I would expect -- do you mean between the interest-bearing and non-interest-bearing?

Scott Siefers -- Sandler O'Neill -- Analyst

Yeah. Sorry. I thought your comment was on demand deposits, but I could be wrong.

Robert Q. Reilly -- Executive Vice President and Chief Financial Officer

You tell me if this answers your question in terms of the consumer and the commercial side. On the consumer side, we're seeing a shift savings, which we've seen for some time and now the beginnings of time deposits, which is natural and what you would expect. Then on the commercial side, we are seeing somewhat of a shift from non-interest-bearing to interest-bearing. Again, all reflective of a higher rate environment.

Scott Siefers -- Sandler O'Neill -- Analyst

Yeah. Okay. That sounds good. I appreciate the color.

Robert Q. Reilly -- Executive Vice President and Chief Financial Officer

Sure.

Operator

Thank you. Our next question comes from the line of John Pancari with Evercore ISI. Please go ahead.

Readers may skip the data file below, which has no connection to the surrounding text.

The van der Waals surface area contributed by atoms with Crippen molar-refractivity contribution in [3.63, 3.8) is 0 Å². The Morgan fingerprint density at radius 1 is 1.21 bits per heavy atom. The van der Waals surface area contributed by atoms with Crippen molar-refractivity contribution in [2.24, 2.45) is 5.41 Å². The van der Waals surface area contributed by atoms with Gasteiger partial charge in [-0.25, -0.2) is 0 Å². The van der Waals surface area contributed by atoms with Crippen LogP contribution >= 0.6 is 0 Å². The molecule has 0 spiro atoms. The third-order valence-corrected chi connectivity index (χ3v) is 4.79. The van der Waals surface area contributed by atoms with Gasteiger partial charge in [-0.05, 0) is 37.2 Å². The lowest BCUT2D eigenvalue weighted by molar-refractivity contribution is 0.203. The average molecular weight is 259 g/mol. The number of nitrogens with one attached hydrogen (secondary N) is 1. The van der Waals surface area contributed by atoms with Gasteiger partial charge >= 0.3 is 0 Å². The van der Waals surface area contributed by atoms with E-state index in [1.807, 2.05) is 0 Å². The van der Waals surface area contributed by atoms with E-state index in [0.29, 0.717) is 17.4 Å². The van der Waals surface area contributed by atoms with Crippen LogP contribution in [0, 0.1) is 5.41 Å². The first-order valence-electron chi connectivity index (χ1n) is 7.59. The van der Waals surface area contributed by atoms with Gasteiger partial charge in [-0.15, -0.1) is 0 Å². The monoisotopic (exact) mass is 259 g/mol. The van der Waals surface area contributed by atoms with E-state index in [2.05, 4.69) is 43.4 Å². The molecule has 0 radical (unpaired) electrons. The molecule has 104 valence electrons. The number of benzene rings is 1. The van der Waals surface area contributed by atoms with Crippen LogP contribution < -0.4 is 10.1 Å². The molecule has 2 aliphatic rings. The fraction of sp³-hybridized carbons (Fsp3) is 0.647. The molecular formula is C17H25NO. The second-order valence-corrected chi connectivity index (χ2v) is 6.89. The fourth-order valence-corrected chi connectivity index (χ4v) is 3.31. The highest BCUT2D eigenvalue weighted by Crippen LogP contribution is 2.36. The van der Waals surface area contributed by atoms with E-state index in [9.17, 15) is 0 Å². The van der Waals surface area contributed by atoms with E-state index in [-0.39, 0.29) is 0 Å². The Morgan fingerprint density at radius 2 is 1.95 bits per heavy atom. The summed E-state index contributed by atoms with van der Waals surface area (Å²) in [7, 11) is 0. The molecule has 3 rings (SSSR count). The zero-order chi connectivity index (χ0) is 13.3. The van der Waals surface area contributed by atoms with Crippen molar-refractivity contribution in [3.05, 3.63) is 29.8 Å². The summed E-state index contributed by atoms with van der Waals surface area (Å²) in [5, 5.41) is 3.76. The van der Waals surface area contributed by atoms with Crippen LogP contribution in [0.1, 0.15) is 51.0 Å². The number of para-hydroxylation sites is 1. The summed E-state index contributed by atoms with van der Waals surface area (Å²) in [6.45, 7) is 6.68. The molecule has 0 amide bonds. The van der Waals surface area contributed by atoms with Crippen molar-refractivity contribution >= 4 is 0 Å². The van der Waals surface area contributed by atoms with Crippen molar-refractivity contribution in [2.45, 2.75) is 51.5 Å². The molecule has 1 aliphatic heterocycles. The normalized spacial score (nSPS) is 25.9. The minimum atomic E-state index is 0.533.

John Pancari -- Evercore ISI Research -- Analyst

Good morning. On the expense side, given some of the pressures on balance sheet trends, particularly on the loan side that you just discussed, any thought as you're looking at the expense side of the equation to get more constructive on the CIP goals, particularly as you look through the rest of this year and more importantly into '19?

Robert Q. Reilly -- Executive Vice President and Chief Financial Officer

Hey, John. This is Rob. So, on expenses, in the quarter, in the link quarter, we did well. Virtually all the increase in the link quarter was in personnel and essentially incentive compensation related to the higher business activity levels. Every other category went down link quarter. Part of that reflects our CIP effort.

When you drop back and take us look at our expenses year to date, that tells sort of the broader story. If you look at our expenses year to date, we're up $382 million so far this year over '17. Of that $382 million, 80% of that or $300 million of that is in personnel. So, the other categories are good. Occupancy is down, equipment expense, all other are in line and marketing expense is up, part of our investments, but that's a smaller number.